Last week, I mentioned two important private Members' Bills, which have a great deal of support from Members of all parties: the Debt Relief (Developing Countries) Bill, which deals with so-called vulture funds, and the Sustainable Communities Act 2007 (Amendment) Bill. I add to that the Grocery Market Ombudsman Bill, which is remarkable because we found an hour and a half to debate the Ways and Means motion and the money resolution on it only this week. If the Government can find time for those resolutions, surely they can make clear their intentions about providing time for those Bills to complete their passage in the House. Why must we be kept in the dark about that? Why cannot the Leader of the House tell us whether, if the Government support the measures, they will complete their progress in this House and go to another place in time for Second Reading and to be included in the wash-up?

On the Back-Bench business committee, I am told that I have a suspicious mind-I think that the right hon. and learned Lady said last week that I had problems with trust. For heaven's sake, I trusted the Leader of the House to do what she said: consult the right hon. Member for North-West Hampshire (Sir George Young) and me about the content of the motions. No consultation happened. I trusted her to table them in good time to enable debate to happen in good time, yet they have finally been tabled only today. She said that they will be on the Order Paper below the line on Monday. If there is an objection on Monday, will she tell us, without prevarication, when she will allocate one and a half hours to debate them? There is no reference in what she has put on the Order Paper or in her explanatory memorandum to the House's major decision to establish not just a Back-Bench business committee, but a House business committee. There is a motion from the Wright Committee to that effect on the Order Paper. Will the Leader of the House provide time for that?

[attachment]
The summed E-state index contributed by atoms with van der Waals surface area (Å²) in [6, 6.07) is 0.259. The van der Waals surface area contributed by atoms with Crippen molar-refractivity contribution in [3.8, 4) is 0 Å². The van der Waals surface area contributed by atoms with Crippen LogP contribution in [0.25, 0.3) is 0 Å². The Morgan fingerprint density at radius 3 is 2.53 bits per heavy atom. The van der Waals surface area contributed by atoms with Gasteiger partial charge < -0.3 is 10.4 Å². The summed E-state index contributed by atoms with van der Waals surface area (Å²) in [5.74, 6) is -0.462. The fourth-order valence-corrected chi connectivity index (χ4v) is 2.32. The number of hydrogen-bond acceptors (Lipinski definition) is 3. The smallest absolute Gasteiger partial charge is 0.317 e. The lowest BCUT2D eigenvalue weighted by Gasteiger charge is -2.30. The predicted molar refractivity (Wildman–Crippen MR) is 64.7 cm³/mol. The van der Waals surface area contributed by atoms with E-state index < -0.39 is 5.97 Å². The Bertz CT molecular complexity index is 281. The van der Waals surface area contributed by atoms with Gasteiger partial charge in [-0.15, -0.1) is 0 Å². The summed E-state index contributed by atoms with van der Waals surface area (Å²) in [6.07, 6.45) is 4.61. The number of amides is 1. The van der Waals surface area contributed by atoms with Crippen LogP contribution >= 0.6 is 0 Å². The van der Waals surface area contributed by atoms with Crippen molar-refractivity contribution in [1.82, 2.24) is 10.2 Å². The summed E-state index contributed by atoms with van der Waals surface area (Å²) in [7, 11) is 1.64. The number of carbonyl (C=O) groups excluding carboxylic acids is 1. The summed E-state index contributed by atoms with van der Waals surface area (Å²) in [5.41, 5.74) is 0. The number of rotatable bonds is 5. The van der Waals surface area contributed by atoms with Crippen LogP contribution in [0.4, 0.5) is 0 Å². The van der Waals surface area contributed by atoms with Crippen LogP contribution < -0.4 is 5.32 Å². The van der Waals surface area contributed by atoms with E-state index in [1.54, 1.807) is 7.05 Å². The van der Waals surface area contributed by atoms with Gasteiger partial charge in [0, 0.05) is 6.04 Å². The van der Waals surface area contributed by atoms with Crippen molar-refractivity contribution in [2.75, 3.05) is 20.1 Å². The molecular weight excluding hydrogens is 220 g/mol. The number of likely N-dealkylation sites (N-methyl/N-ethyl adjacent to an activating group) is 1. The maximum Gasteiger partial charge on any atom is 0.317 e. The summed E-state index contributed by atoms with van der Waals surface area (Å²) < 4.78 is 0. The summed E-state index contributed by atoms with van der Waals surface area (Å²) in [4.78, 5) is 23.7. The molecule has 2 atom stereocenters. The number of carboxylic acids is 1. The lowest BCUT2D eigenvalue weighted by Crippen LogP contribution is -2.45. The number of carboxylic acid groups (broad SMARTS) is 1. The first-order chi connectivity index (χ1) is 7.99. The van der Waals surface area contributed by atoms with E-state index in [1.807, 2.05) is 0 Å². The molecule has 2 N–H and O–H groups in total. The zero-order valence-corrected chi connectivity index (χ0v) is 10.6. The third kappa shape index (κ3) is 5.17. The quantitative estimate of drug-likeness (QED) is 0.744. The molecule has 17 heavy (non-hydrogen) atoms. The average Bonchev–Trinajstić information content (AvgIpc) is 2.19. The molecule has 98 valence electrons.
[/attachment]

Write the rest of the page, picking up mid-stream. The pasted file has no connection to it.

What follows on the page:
In the past couple of years, business questions have been characterised by complaints from Opposition parties about misinformation, double counting, recycled announcements and business organised for the benefit of the Government, not the House. I hope that we can do better in the next Parliament.